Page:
House Beautiful Jan/Feb 2020

The House Beautiful reader is someone whose home is her bedrock. She is always improving it because the process – and result – delights her. Happiness in her home comes from easy luxury and highly personal style. Her home is a gift to share with family and friends.

United States
39,30 kr.(Inkl. moms)
335,70 kr.(Inkl. moms)
10 Udgivelser

i denne udgave

4 min
open house hudson valley, new york

Joanna Saltz: Renovating is a serious process. What’s your favorite part? Kate Cummings: The first step is really understanding the house at its core, in terms of history. That is my favorite part. I like to know who lived there, if there are any crazy stories about the place. Were there any specific functional elements that the house could have again? Brad Ford: I like collecting information, from not just the clients but also furniture, lighting, and materials. Then funneling those through to make decisions. I love the idea of being an editor. Will Brinson: We work with old houses, so finding quirky things and figuring out how to renovate around them? I love it. WANT TO TALK? E-MAIL ME AT EDITOR@HOUSEBEAUTIFUL.COM. Susan Brinson: That’s being historically sensitive! I see us as storytellers, and a renovation…

1 min
what’s in a nook?

3 Things to Do Before You Nook 1. Consider Its Size Where we see an awkward stair landing, Erin Fearins sees a hangout. Encased in a walnut frame, this nook by Fearins Welch Design and CWB Architects is spacious enough for two brothers to convene for video games. 2. Give It Lots of Light Surrounding a window and outfitted with overhead sconces, this lounging zone by Chloe Warner of Redmond Aldrich Design is both cozy and roomy. The wallpaper, Gondola by Cole & Son, energizes with color and pattern. 3. Sneak in Storage Deep enough to moonlight as a guest bunk, this alcove by Rita Koenig and architect Gil Schafer III has drawers under the cushion. “It’s more than a reading nook or another piece of furniture,” says Schafer. WHY BOTHER BUILDING ONE? “With social media, we’re more…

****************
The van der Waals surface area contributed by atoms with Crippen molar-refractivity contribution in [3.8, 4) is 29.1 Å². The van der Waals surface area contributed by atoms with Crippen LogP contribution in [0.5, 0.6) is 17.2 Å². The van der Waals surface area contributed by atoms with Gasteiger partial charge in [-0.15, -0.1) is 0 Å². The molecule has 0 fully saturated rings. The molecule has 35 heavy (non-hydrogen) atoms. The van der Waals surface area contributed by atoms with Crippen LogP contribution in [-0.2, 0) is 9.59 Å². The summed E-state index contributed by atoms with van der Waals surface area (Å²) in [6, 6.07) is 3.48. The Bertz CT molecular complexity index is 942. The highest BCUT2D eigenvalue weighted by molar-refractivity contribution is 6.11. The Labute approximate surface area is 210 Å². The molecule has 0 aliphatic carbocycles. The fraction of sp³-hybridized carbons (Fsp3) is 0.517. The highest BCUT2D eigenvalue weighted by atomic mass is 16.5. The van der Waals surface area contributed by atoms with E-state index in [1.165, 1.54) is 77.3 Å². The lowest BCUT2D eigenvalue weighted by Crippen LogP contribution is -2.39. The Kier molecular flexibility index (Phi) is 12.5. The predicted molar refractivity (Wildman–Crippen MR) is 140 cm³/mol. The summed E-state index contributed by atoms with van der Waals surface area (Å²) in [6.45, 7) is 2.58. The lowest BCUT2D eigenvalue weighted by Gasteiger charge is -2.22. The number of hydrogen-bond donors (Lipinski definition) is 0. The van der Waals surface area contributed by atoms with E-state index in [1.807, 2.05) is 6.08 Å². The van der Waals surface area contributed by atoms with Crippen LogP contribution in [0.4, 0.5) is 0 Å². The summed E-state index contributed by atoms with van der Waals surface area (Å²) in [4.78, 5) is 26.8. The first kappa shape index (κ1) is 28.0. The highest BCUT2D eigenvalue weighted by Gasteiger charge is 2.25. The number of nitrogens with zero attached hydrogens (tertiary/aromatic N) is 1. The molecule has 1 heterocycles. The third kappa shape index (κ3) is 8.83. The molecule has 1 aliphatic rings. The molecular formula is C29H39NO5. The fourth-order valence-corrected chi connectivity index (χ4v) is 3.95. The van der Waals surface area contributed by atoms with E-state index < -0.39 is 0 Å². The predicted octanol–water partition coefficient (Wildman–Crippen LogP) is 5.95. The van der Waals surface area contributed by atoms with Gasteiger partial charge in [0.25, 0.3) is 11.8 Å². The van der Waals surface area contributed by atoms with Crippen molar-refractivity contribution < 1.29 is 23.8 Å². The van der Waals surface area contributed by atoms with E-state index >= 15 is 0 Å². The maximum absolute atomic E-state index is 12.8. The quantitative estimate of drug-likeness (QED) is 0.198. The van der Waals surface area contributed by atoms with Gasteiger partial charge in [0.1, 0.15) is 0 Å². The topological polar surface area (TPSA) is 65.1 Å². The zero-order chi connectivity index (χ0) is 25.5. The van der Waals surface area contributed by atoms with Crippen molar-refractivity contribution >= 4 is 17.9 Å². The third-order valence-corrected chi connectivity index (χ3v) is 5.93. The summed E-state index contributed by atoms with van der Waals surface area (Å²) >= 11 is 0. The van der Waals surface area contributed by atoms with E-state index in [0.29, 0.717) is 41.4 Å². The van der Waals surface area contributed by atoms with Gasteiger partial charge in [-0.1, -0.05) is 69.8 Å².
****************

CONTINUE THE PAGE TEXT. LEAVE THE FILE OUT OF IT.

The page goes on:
5 min
14 pro tips for a stress-free renovation

1 “Whatever you think your budget and timeline will be, double them both.”—LE ANNE FORD AVERAGE NATIONAL REMODELING COSTS Remodeling a… Bathroom: $10,417 Basement: $20,110 Kitchen: $24,178 Adding a… Closet: $2,013 Shed: $3,048 Garage: $27,403 Room: $44,317 2 Look-alike materials can be better than the real thing. 3 A RENO IS A PRIVILEGE! “You have to put things in perspective. There are so many people without a roof over their heads. So remind yourself how lucky you are.”—Patrick Mele 4 REAL TALK Get out of the house. “IN MY LAST HOUSE, a 200-year-old farmhouse on Long Island, I decided to be the contractor and moved in, on site, for the restoration. I blocked off a bedroom with a mattress, an old table, and an electric kettle for tea—but the dust crept in. And when I went through the house to check on the bathroom tiles…

2 min
the time machine

THE FIRST TIME designer Nina Farmer set foot in her clients’ 1904 English Arts and Crafts–style house outside of Boston, she was smitten with the period features—finely hewn moldings, leaded glass windows, grand mahogany mantels. Unfortunately, none of that extended to the kitchen. A previous renovation had stripped it of any original detail, leaving a sea of cherry cabinets instead. “It just didn’t feel like the rest of the house, so we needed to find a way to reintegrate it,” says Farmer. The question was how. “With all that woodwork elsewhere, stained cabinets would have felt heavy, but a typical white kitchen wouldn’t fit, either,” she says. So she split the difference, combining an Arts and Crafts–inspired stained surround with two-tone painted fronts. A bit of Art Deco detailing—most visible on…

5 min
finding her place

SHE OWNS IT! “My rental building went co-op.” Courtney McLeod, who turned to interior design as a second career seven years ago, lived in a slew of apartments before settling on “the one”—a rental. “I’ve lived all over the city, but Harlem feels like home,” she says, “and when I saw this apartment, it was love at first sight.” When the building was converted to condos, she jumped at the chance to own. Changing the Fairy Tale THEY COME IN ALL forms: retirees, divorced boomers, millennials purchasing their first homes. Single women made up some 18 percent of home buyers in 2019 (by contrast, their single male counterparts accounted for around 9 percent). To learn more about this rising demographic—one of the fastest-growing groups of homeowners—House Beautiful conducted a survey in collaboration with Marie…

6 min
ones to watch in 2020

Sean Leffers LOS ANGELES “I have been reading every shelter magazine I could get my hands on since I was about 10,” says Sean Leffers. While working at Taschen just out of college, he began buying fixer-uppers and renovating them on shoestring budgets. The experience taught him the nitty-gritty of the construction process, a valuable foil to the love of art, antiques, and collecting he has developed since then, and a trademark of his work today. “I want the houses that I work on to be therapeutic sanctuaries for their inhabitants,” he says. @seanderlust Marie Flanigan HOUSTON Some designers might turn up their noses at a small project, but not Marie Flanigan. “When I’m working on a home that has a smaller footprint or presents a unique set of obstacles, I find I’m always pushed creatively,”…